An investigation being conducted by the Anti-Dumping Commission has released preliminary findings which have determined that Italian preserved tomatoes are being dumped in Australia.
The findings have prompted the Commission to declare that there are sufficient grounds for the publication of a dumping duty notice in respect of the goods imported from Italy, according to a statement.
The Anti-Dumping Commission is also certain that the dumped goods appear to have caused material injury to the Australian industry producing similar goods.
Extra duties of between six and ten per cent will now apply on offending Italian tomato imports until at least the beginning of next year, according to a report from ABC News.
The preliminary report is an early victory for local food processor SPC Ardmona which instigated the inquiry with the Anti-Dumping Commission after it was forced to heavily discount its processed tomatoes in order to compete with the cheap imports.
The Anti-Dumping Commission is expected to submit its final report on the matter to Industry Minister Ian Macfarlane on or before January 30, 2014. Mr. Macfarlane will then decide whether to publish a dumping duty notice and, if relevant, the level of measures to be imposed.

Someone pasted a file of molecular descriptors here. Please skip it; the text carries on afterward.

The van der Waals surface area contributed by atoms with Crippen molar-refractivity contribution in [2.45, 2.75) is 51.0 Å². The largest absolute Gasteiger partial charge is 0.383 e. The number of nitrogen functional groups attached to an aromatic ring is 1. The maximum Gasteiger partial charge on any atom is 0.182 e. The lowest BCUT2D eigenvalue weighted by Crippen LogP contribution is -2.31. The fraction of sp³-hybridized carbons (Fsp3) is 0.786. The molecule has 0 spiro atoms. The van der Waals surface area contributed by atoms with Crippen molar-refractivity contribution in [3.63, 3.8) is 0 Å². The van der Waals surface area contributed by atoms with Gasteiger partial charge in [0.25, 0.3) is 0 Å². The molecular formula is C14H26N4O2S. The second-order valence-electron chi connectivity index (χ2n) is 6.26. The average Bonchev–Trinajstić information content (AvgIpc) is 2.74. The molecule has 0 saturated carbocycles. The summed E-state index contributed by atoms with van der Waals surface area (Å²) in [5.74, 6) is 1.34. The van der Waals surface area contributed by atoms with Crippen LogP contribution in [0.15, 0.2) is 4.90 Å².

SPC Ardmona Managing Director Peter Kelly welcomed the ruling and called it great news for fruit and vegetable manufacturers.
“It just makes me a bit sad that, that damage has been done for so long,” Mr. Kelly said in the ABC report.
“This proves that people have been cheating the system and trading unfairly and that what we’ve been saying all along so I am happy that’s come through.”
The Australian Made Campaign has welcomed the initial results of the inquiry and recommends that additional tariffs be imposed on the imported processed tomatoes which have been found to be dumped.
“We look forward to the final report validating these findings, but the fact remains, there is damage being done to the local industry, and Australia’s growers, every day until these safeguards are put in place,” Australian Made Chief Executive, Ian Harrison, said in a media release.
“Australia needs to be vigilant about the damage that can be done to Australian processors, and in turn Australian growers, given the time it takes to assess such claims.”
Harrison says the burden of proof should be shifted from the claimant to the importer to prove that what is being sold has not been dumped, if such a claim has already been accepted by the Anti-Dumping Commission.